Maintaining Confidentiality

Most close protection operatives will be required to sign a non-disclosure agreement (NDA). Usually, the close protection company or the Principal’s office supply the NDA. These agreements ensure the confidentiality of the Principal and anything connected to the Principal. For example, material knowledge or information that may be gained from the Principal. Privacy covers the business and personal life of the Principal. Even sharing a personal opinion regarding the Principal’s spending habits with other members of staff is a breach of the Principal’s confidentiality.

Carding and Contracts

Finally, under no circumstances should a CPO ever be “carding” on an assignment! ‘Carding’ is a horrible trait and is unprofessional but seems to happen a lot within the close protection industry. Unscrupulous operatives employed as a sub-contractor to a close protection company will attempt to take the Principal for themselves by offering their services independently “cheaper”. Such dishonest behaviour always comes back to haunt them.

Should a Principal like an operative and approach the operative to supply their services or hire them directly, this should be an agreement worked out between the Principal and the close protection company. When releasing the CPO privately to the client, the close protection company will typically take a recruitment fee payable as noted in the service contract. But this will almost definitely see the CPO taking a pay cut.

Many close protection companies have contracts drawn up to ensure that this does not happen. The arrangements also stop the client from poaching operatives directly avoiding household staffing recruitment agency fees.

CPOs should always read and understand the contracts set out for the assignment. Operatives should know where they stand should the Principal like them and approach them directly for full-time employment.

Never breach the Principal’s or company’s trust. There will be financial ramifications immediately in losing your job, or in the long-term with proceeding legal action. Worse still, mistrusted operatives quickly find their name besmirched on the small close protection circuit. A mistrusted CPO will soon run out of contacts and work. Do not do it!

Interpersonal Skills for Close Protection Officers was originally published on the Westminster Security website.  Copyright 2020 Westminster Security Ltd.  All rights reserved.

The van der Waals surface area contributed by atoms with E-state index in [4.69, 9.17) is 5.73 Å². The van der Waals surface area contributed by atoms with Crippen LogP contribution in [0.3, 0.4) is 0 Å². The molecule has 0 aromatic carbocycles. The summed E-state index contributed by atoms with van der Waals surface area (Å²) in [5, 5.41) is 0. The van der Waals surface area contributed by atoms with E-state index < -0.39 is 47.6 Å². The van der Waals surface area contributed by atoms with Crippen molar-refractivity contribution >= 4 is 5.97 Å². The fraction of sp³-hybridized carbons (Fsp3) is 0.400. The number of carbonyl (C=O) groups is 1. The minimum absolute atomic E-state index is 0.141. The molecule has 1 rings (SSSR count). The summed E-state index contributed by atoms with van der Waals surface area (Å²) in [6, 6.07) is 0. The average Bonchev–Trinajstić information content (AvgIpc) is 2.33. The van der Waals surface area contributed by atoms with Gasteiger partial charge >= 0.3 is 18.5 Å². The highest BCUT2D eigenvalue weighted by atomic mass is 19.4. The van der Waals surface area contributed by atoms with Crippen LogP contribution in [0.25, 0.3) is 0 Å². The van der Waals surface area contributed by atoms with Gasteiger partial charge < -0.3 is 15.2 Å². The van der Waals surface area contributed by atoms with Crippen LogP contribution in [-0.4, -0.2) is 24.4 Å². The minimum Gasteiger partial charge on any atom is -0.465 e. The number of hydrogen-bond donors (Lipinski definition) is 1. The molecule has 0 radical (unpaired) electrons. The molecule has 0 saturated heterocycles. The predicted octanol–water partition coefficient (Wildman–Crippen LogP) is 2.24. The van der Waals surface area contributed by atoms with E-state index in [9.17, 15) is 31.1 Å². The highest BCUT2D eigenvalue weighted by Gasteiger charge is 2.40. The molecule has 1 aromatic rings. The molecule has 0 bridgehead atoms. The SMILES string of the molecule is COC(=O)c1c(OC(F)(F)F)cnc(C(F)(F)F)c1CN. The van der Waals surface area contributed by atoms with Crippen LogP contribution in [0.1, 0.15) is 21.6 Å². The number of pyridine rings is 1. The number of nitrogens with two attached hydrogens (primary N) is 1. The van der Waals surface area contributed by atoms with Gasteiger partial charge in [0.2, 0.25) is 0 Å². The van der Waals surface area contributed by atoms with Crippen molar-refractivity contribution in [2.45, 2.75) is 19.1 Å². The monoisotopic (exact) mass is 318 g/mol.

Westminster Security Ltd are an industry-leading private security company based in London, UK. Established over 20 years ago they provide high-end security and investigations throughout the UK, Europe, and worldwide. Their clients include high-net-worth individuals and families, CEOs and Executives from Fortune 500 companies, royalty, and heads of state. Being a Veteran owned company they specialise in providing ex-military bodyguards and executive protection, many with backgrounds in the UK Special Forces. They have built an enviable global reputation and client base through their exceptionally high-standards, knowledge, and attention to detail.  They are considered as subject matter experts and have been published in many leading National and International media including Forbes, The Times, The Telegraph, The Guardian, London Evening Standard, and many more. Westminster Security are founding members of the Armed Forces Covenant, and the London Living Wage, they are also members of the Association of British Investigators and British Bodyguard Association.

Contact Westminster at  Tel: +44 (0) 207 123 4544

Email: [email protected]

Cover photo by Roland Samuel on Unsplash
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  1. Excellent comments on soft skills. More CPO’S fail due to lack of soft skills in the corporate and private family environment than any other reason,
    well said.

  2. One of the best articles, if not the best article I have read on real-world close protection operations. This stuff cannot be taught on a course, these skills come with years of experience, and of course, harsh lessons learnt from mistakes. Great article!

  3. Great article on Personal Protection Officers/EP soft skills (interpersonal skills). This is fundamental to understand in Executive Protection work. Thanks.